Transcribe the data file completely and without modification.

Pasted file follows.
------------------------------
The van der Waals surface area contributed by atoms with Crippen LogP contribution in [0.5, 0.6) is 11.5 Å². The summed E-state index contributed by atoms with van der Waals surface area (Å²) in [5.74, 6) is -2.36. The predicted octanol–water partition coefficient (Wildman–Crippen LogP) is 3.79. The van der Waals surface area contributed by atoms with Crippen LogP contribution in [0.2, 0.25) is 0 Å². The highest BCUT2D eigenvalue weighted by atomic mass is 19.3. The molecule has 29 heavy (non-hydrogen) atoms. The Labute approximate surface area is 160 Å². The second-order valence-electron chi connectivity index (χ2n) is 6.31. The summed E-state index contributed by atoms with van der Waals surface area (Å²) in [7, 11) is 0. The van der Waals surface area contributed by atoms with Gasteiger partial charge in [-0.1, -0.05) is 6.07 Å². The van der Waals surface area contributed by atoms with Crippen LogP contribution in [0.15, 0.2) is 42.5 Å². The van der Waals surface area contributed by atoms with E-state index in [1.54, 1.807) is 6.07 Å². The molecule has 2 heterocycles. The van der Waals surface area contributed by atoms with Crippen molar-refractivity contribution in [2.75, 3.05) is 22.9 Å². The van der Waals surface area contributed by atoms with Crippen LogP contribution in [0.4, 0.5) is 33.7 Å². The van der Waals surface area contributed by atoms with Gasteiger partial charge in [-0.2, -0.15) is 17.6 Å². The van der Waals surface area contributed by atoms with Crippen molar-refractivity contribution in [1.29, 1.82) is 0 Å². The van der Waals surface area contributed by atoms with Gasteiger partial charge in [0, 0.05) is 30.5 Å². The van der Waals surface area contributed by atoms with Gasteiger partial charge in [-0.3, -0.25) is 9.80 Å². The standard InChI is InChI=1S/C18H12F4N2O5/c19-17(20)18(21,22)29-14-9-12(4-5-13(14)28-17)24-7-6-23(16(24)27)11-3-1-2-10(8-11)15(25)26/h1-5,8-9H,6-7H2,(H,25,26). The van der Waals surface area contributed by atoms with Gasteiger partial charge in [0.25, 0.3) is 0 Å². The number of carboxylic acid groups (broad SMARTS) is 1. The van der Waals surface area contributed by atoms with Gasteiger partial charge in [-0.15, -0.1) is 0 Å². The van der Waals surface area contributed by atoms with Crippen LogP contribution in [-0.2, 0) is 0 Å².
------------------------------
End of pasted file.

The van der Waals surface area contributed by atoms with Crippen LogP contribution in [0.5, 0.6) is 11.5 Å². The summed E-state index contributed by atoms with van der Waals surface area (Å²) in [5.74, 6) is -2.36. The predicted octanol–water partition coefficient (Wildman–Crippen LogP) is 3.79. The van der Waals surface area contributed by atoms with Crippen LogP contribution in [0.2, 0.25) is 0 Å². The highest BCUT2D eigenvalue weighted by atomic mass is 19.3. The molecule has 29 heavy (non-hydrogen) atoms. The Labute approximate surface area is 160 Å². The second-order valence-electron chi connectivity index (χ2n) is 6.31. The summed E-state index contributed by atoms with van der Waals surface area (Å²) in [7, 11) is 0. The van der Waals surface area contributed by atoms with Gasteiger partial charge in [-0.1, -0.05) is 6.07 Å². The van der Waals surface area contributed by atoms with Crippen LogP contribution in [0.15, 0.2) is 42.5 Å². The van der Waals surface area contributed by atoms with E-state index in [1.54, 1.807) is 6.07 Å². The molecule has 2 heterocycles. The van der Waals surface area contributed by atoms with Crippen molar-refractivity contribution in [2.75, 3.05) is 22.9 Å². The van der Waals surface area contributed by atoms with Crippen LogP contribution in [0.4, 0.5) is 33.7 Å². The van der Waals surface area contributed by atoms with Gasteiger partial charge in [-0.2, -0.15) is 17.6 Å². The van der Waals surface area contributed by atoms with Crippen molar-refractivity contribution in [1.29, 1.82) is 0 Å². The van der Waals surface area contributed by atoms with Gasteiger partial charge in [0, 0.05) is 30.5 Å². The van der Waals surface area contributed by atoms with Gasteiger partial charge in [-0.3, -0.25) is 9.80 Å². The standard InChI is InChI=1S/C18H12F4N2O5/c19-17(20)18(21,22)29-14-9-12(4-5-13(14)28-17)24-7-6-23(16(24)27)11-3-1-2-10(8-11)15(25)26/h1-5,8-9H,6-7H2,(H,25,26). The van der Waals surface area contributed by atoms with Gasteiger partial charge in [0.25, 0.3) is 0 Å². The number of carboxylic acid groups (broad SMARTS) is 1. The van der Waals surface area contributed by atoms with Gasteiger partial charge in [-0.15, -0.1) is 0 Å². The van der Waals surface area contributed by atoms with Crippen LogP contribution in [-0.2, 0) is 0 Å².